Document Type


Publication Date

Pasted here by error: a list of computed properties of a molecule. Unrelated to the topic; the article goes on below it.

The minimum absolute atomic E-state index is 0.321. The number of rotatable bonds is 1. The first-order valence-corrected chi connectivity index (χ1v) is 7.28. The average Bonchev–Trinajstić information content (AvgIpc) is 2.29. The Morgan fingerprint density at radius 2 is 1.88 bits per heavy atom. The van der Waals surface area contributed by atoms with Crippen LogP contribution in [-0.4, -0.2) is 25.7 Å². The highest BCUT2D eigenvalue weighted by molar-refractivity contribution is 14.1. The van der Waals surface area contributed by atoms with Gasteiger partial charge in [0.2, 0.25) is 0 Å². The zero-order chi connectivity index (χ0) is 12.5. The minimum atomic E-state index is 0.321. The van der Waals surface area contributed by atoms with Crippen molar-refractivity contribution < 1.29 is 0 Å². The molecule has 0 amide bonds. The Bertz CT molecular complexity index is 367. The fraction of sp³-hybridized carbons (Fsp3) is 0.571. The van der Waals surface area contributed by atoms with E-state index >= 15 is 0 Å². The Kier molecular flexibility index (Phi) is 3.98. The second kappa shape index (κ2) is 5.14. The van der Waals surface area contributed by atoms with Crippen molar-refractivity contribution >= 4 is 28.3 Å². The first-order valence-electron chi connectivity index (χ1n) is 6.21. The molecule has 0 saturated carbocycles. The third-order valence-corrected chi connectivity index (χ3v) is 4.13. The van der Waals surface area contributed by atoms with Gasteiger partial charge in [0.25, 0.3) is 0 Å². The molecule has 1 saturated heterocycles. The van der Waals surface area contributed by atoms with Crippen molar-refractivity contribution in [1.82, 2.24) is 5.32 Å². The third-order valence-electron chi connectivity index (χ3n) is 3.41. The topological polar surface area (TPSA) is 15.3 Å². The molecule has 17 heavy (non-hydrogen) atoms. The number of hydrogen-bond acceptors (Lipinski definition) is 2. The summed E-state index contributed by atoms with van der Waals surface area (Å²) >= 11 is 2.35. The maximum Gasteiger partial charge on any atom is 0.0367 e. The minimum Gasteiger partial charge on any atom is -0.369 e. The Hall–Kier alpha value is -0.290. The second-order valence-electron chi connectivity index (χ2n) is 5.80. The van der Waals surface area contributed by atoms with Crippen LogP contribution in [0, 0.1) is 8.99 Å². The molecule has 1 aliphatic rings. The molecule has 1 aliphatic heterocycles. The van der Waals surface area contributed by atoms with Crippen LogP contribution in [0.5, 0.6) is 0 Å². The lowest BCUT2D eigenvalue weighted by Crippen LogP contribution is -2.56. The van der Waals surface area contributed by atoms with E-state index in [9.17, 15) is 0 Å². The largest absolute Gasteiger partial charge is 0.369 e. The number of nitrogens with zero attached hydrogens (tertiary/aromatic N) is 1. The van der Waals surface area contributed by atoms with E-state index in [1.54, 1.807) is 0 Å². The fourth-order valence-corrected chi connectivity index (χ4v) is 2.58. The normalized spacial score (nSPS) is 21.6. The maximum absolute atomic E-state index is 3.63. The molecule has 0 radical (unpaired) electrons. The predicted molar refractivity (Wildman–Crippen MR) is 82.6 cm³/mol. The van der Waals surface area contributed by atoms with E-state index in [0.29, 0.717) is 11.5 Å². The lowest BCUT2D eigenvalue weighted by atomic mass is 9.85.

International law-making by sub-national actors and regulatory networks of bureaucrats has come under attack as lacking in accountability and legitimacy. Global administrative law is emerging as an approach to understanding what international organizations and national governments do, or ought to do, to respond to the perceived democracy deficit in international law-making. This article examines the Basel Committee on Banking Supervision, a club of central bankers who meet to develop international banking capital standards and to develop supervisory guidance. The Basel Committee embodies many of the attributes that critics of international law-making lament. A closer examination, however, reveals a structure of global administrative law inherent in the Basel process that could be a model for international law-making with greater accountability and legitimacy.